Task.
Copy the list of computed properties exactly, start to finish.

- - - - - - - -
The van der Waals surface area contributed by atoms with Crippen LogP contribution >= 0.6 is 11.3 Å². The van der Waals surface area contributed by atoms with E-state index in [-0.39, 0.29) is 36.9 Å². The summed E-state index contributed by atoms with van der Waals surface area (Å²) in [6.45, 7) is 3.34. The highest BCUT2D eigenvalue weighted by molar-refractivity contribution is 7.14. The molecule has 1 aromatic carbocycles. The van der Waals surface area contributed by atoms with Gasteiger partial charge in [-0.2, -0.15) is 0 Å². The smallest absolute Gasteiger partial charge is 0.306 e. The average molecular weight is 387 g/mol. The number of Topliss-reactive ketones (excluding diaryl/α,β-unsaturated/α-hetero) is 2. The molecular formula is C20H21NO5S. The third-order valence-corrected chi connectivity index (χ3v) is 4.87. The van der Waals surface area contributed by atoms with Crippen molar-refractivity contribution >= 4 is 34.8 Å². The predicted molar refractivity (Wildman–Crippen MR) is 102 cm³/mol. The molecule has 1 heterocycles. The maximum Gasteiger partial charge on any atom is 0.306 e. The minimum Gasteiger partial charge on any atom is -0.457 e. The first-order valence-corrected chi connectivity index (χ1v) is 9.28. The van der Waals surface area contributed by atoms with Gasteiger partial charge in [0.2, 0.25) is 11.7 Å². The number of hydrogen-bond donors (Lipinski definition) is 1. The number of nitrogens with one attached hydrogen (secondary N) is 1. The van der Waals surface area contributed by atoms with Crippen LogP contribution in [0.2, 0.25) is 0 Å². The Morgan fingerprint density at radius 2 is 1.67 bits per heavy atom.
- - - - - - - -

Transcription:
The van der Waals surface area contributed by atoms with Crippen LogP contribution >= 0.6 is 11.3 Å². The van der Waals surface area contributed by atoms with E-state index in [-0.39, 0.29) is 36.9 Å². The summed E-state index contributed by atoms with van der Waals surface area (Å²) in [6.45, 7) is 3.34. The highest BCUT2D eigenvalue weighted by molar-refractivity contribution is 7.14. The molecule has 1 aromatic carbocycles. The van der Waals surface area contributed by atoms with Gasteiger partial charge in [-0.2, -0.15) is 0 Å². The smallest absolute Gasteiger partial charge is 0.306 e. The average molecular weight is 387 g/mol. The number of Topliss-reactive ketones (excluding diaryl/α,β-unsaturated/α-hetero) is 2. The molecular formula is C20H21NO5S. The third-order valence-corrected chi connectivity index (χ3v) is 4.87. The van der Waals surface area contributed by atoms with Crippen molar-refractivity contribution >= 4 is 34.8 Å². The predicted molar refractivity (Wildman–Crippen MR) is 102 cm³/mol. The molecule has 1 heterocycles. The maximum Gasteiger partial charge on any atom is 0.306 e. The minimum Gasteiger partial charge on any atom is -0.457 e. The first-order valence-corrected chi connectivity index (χ1v) is 9.28. The van der Waals surface area contributed by atoms with Gasteiger partial charge in [0.2, 0.25) is 11.7 Å². The number of hydrogen-bond donors (Lipinski definition) is 1. The number of nitrogens with one attached hydrogen (secondary N) is 1. The van der Waals surface area contributed by atoms with Crippen LogP contribution in [0.2, 0.25) is 0 Å². The Morgan fingerprint density at radius 2 is 1.67 bits per heavy atom.